Mr. Yoshita, an elderly, high-level student, has made his own wine. He doesn’t remember when he did this or really much about the process at all. He remembers that he bought grapes and that he put them in a bottle. He vaguely remembers that he left the bottle alone for a long time … and then there was wine. He doesn’t remember if it was good or bad.
Nobu, a good-looking 40-something chemist with biceps as big as his head, likes to make ice cream. It’s easy, he says. You don’t even need an ice cream maker – just one egg, some fresh cream, sugar, a whisk and four bowls. First, you separate the egg – the yolk goes in one bowl; the albumen in the other. Add sugar to these bowls and whisk up their contents, allowing plenty of air to infiltrate. Follow the same sugar-and-whisk procedure for the cream in its own bowl. Finally, combine the contents of all three bowls into the remaining bowl. Freeze for about 4 hours. Nobu says it is “very delicious” but cannot be done with cream from the supermarket; truly fresh high-quality cream is necessary. Nobu’s solution is to swipe such cream from his lab. Some people steal pens, some steal blank disks. Nobu steals cream.
Yoko always sleeps with a towel around her neck. She says that the Japanese believe that a cold neck equals a sick body. Yoko only gets sick about once a year.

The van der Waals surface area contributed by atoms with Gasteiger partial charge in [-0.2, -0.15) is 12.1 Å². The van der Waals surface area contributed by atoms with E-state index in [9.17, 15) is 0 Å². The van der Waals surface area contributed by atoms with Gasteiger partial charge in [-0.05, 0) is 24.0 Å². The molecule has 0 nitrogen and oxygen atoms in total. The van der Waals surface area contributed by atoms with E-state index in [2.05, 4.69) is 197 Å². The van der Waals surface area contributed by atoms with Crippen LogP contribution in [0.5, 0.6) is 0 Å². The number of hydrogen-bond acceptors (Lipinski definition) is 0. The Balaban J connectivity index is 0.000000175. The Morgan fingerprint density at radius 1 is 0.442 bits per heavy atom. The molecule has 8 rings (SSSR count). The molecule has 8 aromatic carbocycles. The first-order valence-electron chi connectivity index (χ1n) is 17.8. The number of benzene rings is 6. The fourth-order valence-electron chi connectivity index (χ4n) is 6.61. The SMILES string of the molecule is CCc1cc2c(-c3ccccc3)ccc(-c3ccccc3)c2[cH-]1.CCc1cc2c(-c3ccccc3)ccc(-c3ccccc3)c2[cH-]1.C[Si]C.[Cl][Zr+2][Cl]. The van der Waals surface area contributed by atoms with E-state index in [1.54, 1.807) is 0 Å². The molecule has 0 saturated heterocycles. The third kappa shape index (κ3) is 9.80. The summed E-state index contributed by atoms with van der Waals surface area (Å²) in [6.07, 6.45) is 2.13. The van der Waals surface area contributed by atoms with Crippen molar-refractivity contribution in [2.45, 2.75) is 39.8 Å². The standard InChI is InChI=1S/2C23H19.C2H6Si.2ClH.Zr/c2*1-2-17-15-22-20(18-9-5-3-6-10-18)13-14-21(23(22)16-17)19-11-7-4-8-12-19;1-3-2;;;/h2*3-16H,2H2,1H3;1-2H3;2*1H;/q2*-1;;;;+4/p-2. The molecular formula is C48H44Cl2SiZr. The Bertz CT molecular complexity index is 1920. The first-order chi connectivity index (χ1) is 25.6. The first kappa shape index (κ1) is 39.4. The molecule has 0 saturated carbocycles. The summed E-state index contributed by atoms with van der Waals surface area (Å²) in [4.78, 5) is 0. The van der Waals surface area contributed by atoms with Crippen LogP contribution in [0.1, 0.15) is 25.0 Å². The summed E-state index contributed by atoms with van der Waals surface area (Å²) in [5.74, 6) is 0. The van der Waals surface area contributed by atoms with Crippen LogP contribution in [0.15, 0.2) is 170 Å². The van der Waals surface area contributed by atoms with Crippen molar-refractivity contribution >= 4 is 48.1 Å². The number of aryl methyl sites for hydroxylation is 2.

Sumiko washes her hands and gargles with plain water each time she gets home. She hasn’t been sick in 10 years.
I’m wide-eyed and eager to hear more, particularly about the ice cream. Were it not for the necessity of using only fresh lab-stolen cream I’d certainly have tried my own hand at creating a bowl. The only mildly cool home treatment I employ is using vinegar to remove stains or balled up foil to remove rust on my stove’s burner. I learned the first trick from my days transcribing episodes of DIY Network shows for Closed Captioning and the second from Sean, who learned it from someone at his dojo. They both sort of work.
I suppose I shouldn’t feel too bad at my lack of home economic prowess. After all, my students are students of English; it’s possible I lost something in the translation.